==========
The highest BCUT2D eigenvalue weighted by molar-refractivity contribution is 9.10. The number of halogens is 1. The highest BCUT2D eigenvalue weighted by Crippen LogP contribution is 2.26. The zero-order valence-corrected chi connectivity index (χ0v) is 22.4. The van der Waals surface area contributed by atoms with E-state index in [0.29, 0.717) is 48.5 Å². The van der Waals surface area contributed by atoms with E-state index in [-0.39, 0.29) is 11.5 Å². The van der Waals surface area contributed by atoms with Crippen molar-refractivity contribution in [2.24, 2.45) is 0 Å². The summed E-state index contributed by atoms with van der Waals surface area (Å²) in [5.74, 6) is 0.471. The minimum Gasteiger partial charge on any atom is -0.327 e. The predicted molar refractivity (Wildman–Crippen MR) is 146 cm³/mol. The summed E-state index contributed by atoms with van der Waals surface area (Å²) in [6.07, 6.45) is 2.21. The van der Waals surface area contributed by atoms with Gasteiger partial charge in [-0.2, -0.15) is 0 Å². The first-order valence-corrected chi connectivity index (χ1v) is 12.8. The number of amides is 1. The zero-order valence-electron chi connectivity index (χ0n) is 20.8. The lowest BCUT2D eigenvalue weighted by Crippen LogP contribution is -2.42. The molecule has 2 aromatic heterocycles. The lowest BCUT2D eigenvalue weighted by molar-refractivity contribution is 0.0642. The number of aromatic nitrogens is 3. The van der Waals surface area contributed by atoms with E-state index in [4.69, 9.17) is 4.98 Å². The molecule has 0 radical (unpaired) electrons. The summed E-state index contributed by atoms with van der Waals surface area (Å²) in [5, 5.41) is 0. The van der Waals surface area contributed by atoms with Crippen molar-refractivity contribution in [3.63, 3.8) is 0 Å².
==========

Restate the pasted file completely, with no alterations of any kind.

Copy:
The highest BCUT2D eigenvalue weighted by molar-refractivity contribution is 9.10. The number of halogens is 1. The highest BCUT2D eigenvalue weighted by Crippen LogP contribution is 2.26. The zero-order valence-corrected chi connectivity index (χ0v) is 22.4. The van der Waals surface area contributed by atoms with E-state index in [0.29, 0.717) is 48.5 Å². The van der Waals surface area contributed by atoms with E-state index in [-0.39, 0.29) is 11.5 Å². The van der Waals surface area contributed by atoms with Crippen molar-refractivity contribution in [2.24, 2.45) is 0 Å². The summed E-state index contributed by atoms with van der Waals surface area (Å²) in [5.74, 6) is 0.471. The minimum Gasteiger partial charge on any atom is -0.327 e. The predicted molar refractivity (Wildman–Crippen MR) is 146 cm³/mol. The summed E-state index contributed by atoms with van der Waals surface area (Å²) in [6.07, 6.45) is 2.21. The van der Waals surface area contributed by atoms with Gasteiger partial charge in [-0.2, -0.15) is 0 Å². The first-order valence-corrected chi connectivity index (χ1v) is 12.8. The number of amides is 1. The zero-order valence-electron chi connectivity index (χ0n) is 20.8. The lowest BCUT2D eigenvalue weighted by Crippen LogP contribution is -2.42. The molecule has 2 aromatic heterocycles. The lowest BCUT2D eigenvalue weighted by molar-refractivity contribution is 0.0642. The number of aromatic nitrogens is 3. The van der Waals surface area contributed by atoms with E-state index in [4.69, 9.17) is 4.98 Å². The molecule has 0 radical (unpaired) electrons. The summed E-state index contributed by atoms with van der Waals surface area (Å²) in [5, 5.41) is 0. The van der Waals surface area contributed by atoms with Crippen molar-refractivity contribution in [3.63, 3.8) is 0 Å².